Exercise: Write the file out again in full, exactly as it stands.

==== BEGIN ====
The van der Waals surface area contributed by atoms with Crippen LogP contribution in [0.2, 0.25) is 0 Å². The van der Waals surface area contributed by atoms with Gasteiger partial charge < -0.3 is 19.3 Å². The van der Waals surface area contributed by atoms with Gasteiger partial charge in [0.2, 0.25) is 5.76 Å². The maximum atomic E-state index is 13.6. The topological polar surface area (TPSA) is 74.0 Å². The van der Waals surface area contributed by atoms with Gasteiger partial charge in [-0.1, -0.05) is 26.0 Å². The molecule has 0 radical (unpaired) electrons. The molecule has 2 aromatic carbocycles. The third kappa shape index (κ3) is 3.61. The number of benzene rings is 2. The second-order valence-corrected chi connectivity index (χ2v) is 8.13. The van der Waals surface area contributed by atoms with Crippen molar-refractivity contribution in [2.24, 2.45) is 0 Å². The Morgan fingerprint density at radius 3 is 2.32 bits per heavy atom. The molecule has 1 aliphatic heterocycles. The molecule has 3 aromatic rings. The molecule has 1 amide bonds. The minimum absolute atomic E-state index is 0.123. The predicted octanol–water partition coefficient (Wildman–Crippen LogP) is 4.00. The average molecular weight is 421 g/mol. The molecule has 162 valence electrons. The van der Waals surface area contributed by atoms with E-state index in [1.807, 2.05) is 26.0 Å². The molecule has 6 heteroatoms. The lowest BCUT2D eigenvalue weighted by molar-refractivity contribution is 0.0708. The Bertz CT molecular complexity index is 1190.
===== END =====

The van der Waals surface area contributed by atoms with Crippen LogP contribution in [0.2, 0.25) is 0 Å². The van der Waals surface area contributed by atoms with Gasteiger partial charge < -0.3 is 19.3 Å². The van der Waals surface area contributed by atoms with Gasteiger partial charge in [0.2, 0.25) is 5.76 Å². The maximum atomic E-state index is 13.6. The topological polar surface area (TPSA) is 74.0 Å². The van der Waals surface area contributed by atoms with Gasteiger partial charge in [-0.1, -0.05) is 26.0 Å². The molecule has 0 radical (unpaired) electrons. The molecule has 2 aromatic carbocycles. The third kappa shape index (κ3) is 3.61. The number of benzene rings is 2. The second-order valence-corrected chi connectivity index (χ2v) is 8.13. The van der Waals surface area contributed by atoms with Crippen molar-refractivity contribution in [2.24, 2.45) is 0 Å². The Morgan fingerprint density at radius 3 is 2.32 bits per heavy atom. The molecule has 1 aliphatic heterocycles. The molecule has 3 aromatic rings. The molecule has 1 amide bonds. The minimum absolute atomic E-state index is 0.123. The predicted octanol–water partition coefficient (Wildman–Crippen LogP) is 4.00. The average molecular weight is 421 g/mol. The molecule has 162 valence electrons. The van der Waals surface area contributed by atoms with E-state index in [1.807, 2.05) is 26.0 Å². The molecule has 6 heteroatoms. The lowest BCUT2D eigenvalue weighted by molar-refractivity contribution is 0.0708. The Bertz CT molecular complexity index is 1190.